Omi­nous signs for Don­ald Trump in new post-de­bate poll

Daily Local News (West Chester, PA) - - OPINION - >> By­ron York By­ron York Colum­nist By­ron York is chief po­lit­i­cal cor­re­spon­dent for The Washington Ex­am­iner.

A new Fox News na­tional poll sug­gests Don­ald Trump suf­fered real dam­age in his first de­bate with Hil­lary Clin­ton -- not just los­ing the de­bate, but slid­ing in some key mea­sures of voter con­fi­dence in his abil­ity to serve as pres­i­dent.

Com­pared to the same poll’s re­sults be­fore the de­bate, Clin­ton’s stand­ing im­proved rel­a­tive to Trump’s in three im­por­tant ar­eas: which can­di­date would best han­dle the econ­omy, which can­di­date has the tem­per­a­ment to serve as pres­i­dent and which can­di­date is hon­est and trust­wor­thy.

First, the over­all num­bers. In the poll, con­ducted last Tues­day, Wed­nes­day, and Thursday, 58 per­cent of likely vot­ers said Clin­ton won the de­bate, ver­sus just 19 per­cent who said Trump won, 11 per­cent who said it was a tie, and 12 per­cent who said they didn’t know. That’s three times as many vot­ers who thought Clin­ton won as thought Trump won.

Democrats, by a 91 per­cent to 4 per­cent mar­gin, thought Clin­ton was the vic­tor. Repub­li­cans, by a 35 per­cent to 26 per­cent mar­gin, thought Trump won. (Nine­teen per­cent of Repub­li­cans thought it was a tie.) Among in­de­pen­dents, Clin­ton won by a 4622 mar­gin.

So vot­ers think Clin­ton won, which is the same re­sult as other polls in re­cent days. But the larger ques­tion is what ef­fect, if any, the de­bate had on the over­all course of the race.

In the horse race, Fox found Clin­ton lead­ing Trump among likely vot­ers 43 per­cent to 40 per­cent in a four-way con­test, with Gary Johnson at eight per­cent and Jill Stein at four per­cent. The Fox poll­sters found more change in the head-to-head race among likely vot­ers, with Clin­ton now lead­ing Trump 49 per­cent to 44 per­cent. In the pre­de­bate Fox poll, Trump led Clin­ton 46 per­cent to 45 per­cent -- so that’s a six-point net change be­fore and af­ter the de­bate.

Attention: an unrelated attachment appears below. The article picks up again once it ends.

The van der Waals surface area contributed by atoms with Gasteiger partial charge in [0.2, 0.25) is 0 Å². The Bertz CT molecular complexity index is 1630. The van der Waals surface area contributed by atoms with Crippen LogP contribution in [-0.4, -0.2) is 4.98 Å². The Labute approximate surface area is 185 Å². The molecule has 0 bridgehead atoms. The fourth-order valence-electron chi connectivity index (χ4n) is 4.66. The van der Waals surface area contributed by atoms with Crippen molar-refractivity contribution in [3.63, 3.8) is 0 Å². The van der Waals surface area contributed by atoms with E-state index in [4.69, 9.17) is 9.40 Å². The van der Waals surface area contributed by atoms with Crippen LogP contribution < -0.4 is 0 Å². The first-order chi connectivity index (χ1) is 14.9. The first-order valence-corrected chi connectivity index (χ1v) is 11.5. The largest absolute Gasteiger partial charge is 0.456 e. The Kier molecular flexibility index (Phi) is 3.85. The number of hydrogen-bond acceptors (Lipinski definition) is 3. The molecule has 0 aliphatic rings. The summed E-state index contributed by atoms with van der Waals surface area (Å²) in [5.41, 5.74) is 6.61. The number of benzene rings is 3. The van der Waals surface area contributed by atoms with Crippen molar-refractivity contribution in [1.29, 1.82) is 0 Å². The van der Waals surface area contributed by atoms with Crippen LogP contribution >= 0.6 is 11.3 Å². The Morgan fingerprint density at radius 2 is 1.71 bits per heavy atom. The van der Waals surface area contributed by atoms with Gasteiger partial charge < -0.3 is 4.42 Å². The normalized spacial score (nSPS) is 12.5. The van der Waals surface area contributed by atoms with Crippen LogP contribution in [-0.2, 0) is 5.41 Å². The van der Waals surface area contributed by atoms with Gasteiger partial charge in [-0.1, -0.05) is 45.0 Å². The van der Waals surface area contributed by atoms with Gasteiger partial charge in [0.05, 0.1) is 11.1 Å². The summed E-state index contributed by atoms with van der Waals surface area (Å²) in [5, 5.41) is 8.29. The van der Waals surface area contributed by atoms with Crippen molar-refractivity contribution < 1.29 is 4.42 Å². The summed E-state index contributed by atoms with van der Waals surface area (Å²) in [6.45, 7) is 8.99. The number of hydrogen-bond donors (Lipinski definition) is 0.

So there has been an in­signif­i­cant change in the four-way race and a sig­nif­i­cant change in the two-way. It’s not clear which is more mean­ing­ful.

But other num­bers are clearly omi­nous for Trump.

Be­fore the de­bate, Trump had a 51 per­cent to 44 per­cent lead when Fox asked likely vot­ers who would best han­dle the econ­omy. Af­ter the de­bate, Trump’s lead was down to 49 per­cent to 47 per­cent -- a seven-point lead cut to a two-point lead.

Be­fore the de­bate, Fox found 59 per­cent of likely vot­ers said Clin­ton had the tem­per­a­ment to serve as pres­i­dent; af­ter the de­bate, the num­ber went to 67 per­cent. Trump’s tem­per­a­ment num­ber stayed nearly the same, 38 per­cent be­fore the de­bate to 37 per­cent af­ter. Clin­ton’s 21-point pre-de­bate lead on the ques­tion be­came a 30-point post­de­bate lead.

Be­fore the de­bate, 39 per­cent of Fox re­spon­dents said Trump is hon­est and trust­wor­thy. Af­ter the de­bate, that num­ber fell to 31 per­cent. Clin­ton’s hon­est and trust­wor­thy rat­ing re­mained vir­tu­ally the same: 34 per­cent be­fore the de­bate ver­sus 35 per­cent af­ter the de­bate. That’s a nine-point net change. The de­bate didn’t change likely vot­ers’ views on Clin­ton’s email prob­lem or Trump’s tax re­turns.

There have been a lot of polls, method­olog­i­cally sound and oth­er­wise, since Mon­day’s pres­i­den­tial de­bate. But it takes a while for the ef­fect of a de­bate to per­co­late through the elec­torate. Vot­ers who watched the de­bate think about what they’ve seen, dis­cuss it with fam­ily and friends, and watch and read news cov­er­age. Vot­ers who didn’t watch form opin­ions from cov­er­age and word of mouth. It all takes a few days.

Now the first real ef­fects of the de­bate are be­com­ing clear. And they are not good news for Don­ald Trump.

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